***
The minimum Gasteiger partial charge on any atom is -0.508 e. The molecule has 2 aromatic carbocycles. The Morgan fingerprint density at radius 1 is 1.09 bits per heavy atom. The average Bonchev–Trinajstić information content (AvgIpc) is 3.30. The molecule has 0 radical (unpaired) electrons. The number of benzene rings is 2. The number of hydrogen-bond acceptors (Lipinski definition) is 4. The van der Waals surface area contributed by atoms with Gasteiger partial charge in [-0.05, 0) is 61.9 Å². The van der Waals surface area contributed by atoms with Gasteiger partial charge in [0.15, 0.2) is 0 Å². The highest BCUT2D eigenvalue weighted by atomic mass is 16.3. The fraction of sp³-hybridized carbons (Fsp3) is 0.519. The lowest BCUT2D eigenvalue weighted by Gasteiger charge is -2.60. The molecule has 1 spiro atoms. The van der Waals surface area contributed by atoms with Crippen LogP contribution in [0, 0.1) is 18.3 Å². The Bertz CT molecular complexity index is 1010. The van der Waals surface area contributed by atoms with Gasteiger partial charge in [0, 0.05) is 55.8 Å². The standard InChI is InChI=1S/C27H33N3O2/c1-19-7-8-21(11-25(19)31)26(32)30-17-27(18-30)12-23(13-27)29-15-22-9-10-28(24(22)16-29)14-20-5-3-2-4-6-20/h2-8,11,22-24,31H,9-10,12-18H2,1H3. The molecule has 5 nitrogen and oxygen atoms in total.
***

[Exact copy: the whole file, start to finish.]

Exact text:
The minimum Gasteiger partial charge on any atom is -0.508 e. The molecule has 2 aromatic carbocycles. The Morgan fingerprint density at radius 1 is 1.09 bits per heavy atom. The average Bonchev–Trinajstić information content (AvgIpc) is 3.30. The molecule has 0 radical (unpaired) electrons. The number of benzene rings is 2. The number of hydrogen-bond acceptors (Lipinski definition) is 4. The van der Waals surface area contributed by atoms with Gasteiger partial charge in [-0.05, 0) is 61.9 Å². The van der Waals surface area contributed by atoms with Gasteiger partial charge in [0.15, 0.2) is 0 Å². The highest BCUT2D eigenvalue weighted by atomic mass is 16.3. The fraction of sp³-hybridized carbons (Fsp3) is 0.519. The lowest BCUT2D eigenvalue weighted by Gasteiger charge is -2.60. The molecule has 1 spiro atoms. The van der Waals surface area contributed by atoms with Crippen LogP contribution in [0, 0.1) is 18.3 Å². The Bertz CT molecular complexity index is 1010. The van der Waals surface area contributed by atoms with Gasteiger partial charge in [0, 0.05) is 55.8 Å². The standard InChI is InChI=1S/C27H33N3O2/c1-19-7-8-21(11-25(19)31)26(32)30-17-27(18-30)12-23(13-27)29-15-22-9-10-28(24(22)16-29)14-20-5-3-2-4-6-20/h2-8,11,22-24,31H,9-10,12-18H2,1H3. The molecule has 5 nitrogen and oxygen atoms in total.